Amherst was the first of a national wave of plaque unveilings across Canada in recognition of thousands of enemy aliens detained in camps during and after the First World War between 1914 and 1920.
AMHERST – A century ago many new Canadians from the Ukraine and eastern Europe dreamed of starting a new life in a new country.
Instead, the were imprisoned as enemy aliens during the First World War – some of them in one of the largest prisoner of war and detention centres in Amherst.
That sad chapter in Nova Scotia and Canadian history was remembered here and across Canada on Friday as a wave of more than 100 plaques were unveiled during ceremonies, including at the Cumberland County Museum.
“This has major significance for the Ukrainian community as many Ukrainians were imprisoned in internment camps and one of the biggest was in Amherst,” Dr. Bohdan Luhovyy from Mount Saint Vincent University said, adding 5,000 were put into camps between 1914 and 1920. “They were peasants and farmers. They were sent to these camps and obliged to do very hard labour.”
More than that, he said, they lost all their possessions including their land when all they wanted to do was live their lives peacefully in their new country and contribute to Canadian society. Because they came from the Austro-Hungarian Empire that was at war with Canada, they were detained.
“All of them had a dream to immigrate to Canada and have a new future. Instead they were arrested and the reason for their arrest was they were former citizens of the Austro-Hungarian Empire. They were called enemy aliens and they lost all their rights, their property was confiscated and valuables were seized.”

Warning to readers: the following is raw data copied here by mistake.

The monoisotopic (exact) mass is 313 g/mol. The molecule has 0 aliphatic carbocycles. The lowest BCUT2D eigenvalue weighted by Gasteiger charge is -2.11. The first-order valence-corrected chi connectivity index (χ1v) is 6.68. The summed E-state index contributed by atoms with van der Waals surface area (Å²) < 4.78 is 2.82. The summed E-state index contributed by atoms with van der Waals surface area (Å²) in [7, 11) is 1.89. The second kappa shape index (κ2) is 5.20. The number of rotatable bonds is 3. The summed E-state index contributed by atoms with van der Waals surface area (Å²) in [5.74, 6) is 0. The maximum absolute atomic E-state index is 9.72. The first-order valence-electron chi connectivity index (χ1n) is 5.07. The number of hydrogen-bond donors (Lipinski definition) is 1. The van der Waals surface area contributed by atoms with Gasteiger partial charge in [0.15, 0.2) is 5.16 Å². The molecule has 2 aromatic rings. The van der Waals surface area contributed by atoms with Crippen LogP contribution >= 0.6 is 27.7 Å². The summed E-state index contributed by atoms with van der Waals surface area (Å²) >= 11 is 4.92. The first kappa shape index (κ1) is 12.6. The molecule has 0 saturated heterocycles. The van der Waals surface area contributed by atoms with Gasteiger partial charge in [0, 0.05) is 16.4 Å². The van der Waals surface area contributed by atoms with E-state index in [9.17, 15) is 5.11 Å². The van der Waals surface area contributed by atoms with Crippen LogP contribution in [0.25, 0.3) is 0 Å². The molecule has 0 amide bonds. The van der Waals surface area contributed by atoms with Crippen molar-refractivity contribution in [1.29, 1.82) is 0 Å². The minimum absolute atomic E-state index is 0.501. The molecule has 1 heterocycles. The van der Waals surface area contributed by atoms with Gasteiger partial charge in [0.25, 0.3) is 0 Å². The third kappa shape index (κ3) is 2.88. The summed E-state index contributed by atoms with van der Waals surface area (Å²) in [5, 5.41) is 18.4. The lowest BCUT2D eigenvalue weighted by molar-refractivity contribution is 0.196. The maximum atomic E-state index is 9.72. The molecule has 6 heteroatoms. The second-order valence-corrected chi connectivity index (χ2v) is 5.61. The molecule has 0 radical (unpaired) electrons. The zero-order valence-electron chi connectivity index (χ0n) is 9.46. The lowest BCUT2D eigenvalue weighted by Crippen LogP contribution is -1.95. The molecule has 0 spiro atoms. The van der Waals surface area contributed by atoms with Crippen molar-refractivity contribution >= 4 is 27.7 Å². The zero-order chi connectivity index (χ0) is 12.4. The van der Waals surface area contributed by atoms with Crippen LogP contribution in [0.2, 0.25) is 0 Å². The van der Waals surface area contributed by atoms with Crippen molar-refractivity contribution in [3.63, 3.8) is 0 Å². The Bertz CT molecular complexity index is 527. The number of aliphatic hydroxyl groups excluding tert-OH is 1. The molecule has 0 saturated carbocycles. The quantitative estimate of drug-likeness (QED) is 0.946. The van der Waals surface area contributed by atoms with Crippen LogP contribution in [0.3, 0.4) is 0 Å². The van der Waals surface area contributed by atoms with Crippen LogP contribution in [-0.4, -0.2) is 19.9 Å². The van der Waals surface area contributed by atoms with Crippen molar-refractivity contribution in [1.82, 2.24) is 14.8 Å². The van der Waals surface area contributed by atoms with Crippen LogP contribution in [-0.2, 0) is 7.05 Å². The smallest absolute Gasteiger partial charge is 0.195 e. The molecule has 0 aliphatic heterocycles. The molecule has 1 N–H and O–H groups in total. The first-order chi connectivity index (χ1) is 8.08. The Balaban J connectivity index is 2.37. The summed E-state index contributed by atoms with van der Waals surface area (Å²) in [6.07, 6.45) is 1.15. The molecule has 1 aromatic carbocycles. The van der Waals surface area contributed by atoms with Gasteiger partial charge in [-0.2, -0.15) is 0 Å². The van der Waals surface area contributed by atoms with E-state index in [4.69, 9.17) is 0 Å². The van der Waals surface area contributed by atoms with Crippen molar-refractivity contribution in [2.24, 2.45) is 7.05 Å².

One of the reasons the Ukrainian Canadian Civil Liberties Association sponsored the campaign is to remind people of the 100th anniversary of the War Measures Act that was enacted soon after the start of World War One. Along with reminding people of the past, Luhovyy said, comes the desire to make sure it never happens again.
Cumberland Colchester Musquodoboit Valley MP Scott Armstrong said Canada has to be committed to not allowing the past to repeat itself and he said 100 years later the people of the Ukraine are still suffering.
“Members of the Ukrainian-Canadian community are working together with Foreign Affairs today, but we have to remember that wasn’t always the way it was. There was when that relationship wasn’t as good and there were a lot of injustices done,” Armstrong said. “If we forget these injustices and only talk about the good things that happen in our past we’ll often forget about what happened.”
Terry Farrell, MLA for Cumberland North, said people in Amherst, Cumberland County and Nova Scotia like to associate themselves with hospitality.
“What a contrast it is to compare the mistreatment and confinement of innocents right here in our neighbourhood so few decades ago,” Farrell said.
He said the plaque will serve as a reminder of a sad chapter in the history of the community, the province and the country. He said it should also serve as a reminder to all Nova Scotians that it’s their duty to ensure all Canadians feel at home and to remember the importance of peace and acceptance.
“We must remember how far we have come and all the work that is left to do,” Farrell said.
The Amherst camp operated from April 1915 until September 1919 and was located at the corner of Park and Hickman Street in a malleable iron works foundry where Casey Concrete is now located.
The camp held 853 inmates, one of whom was Soviet Red Army founder Leon Trotsky, who spent three weeks in the camp in April 1917 after being taken of a ship in Halifax bound from New York to Europe.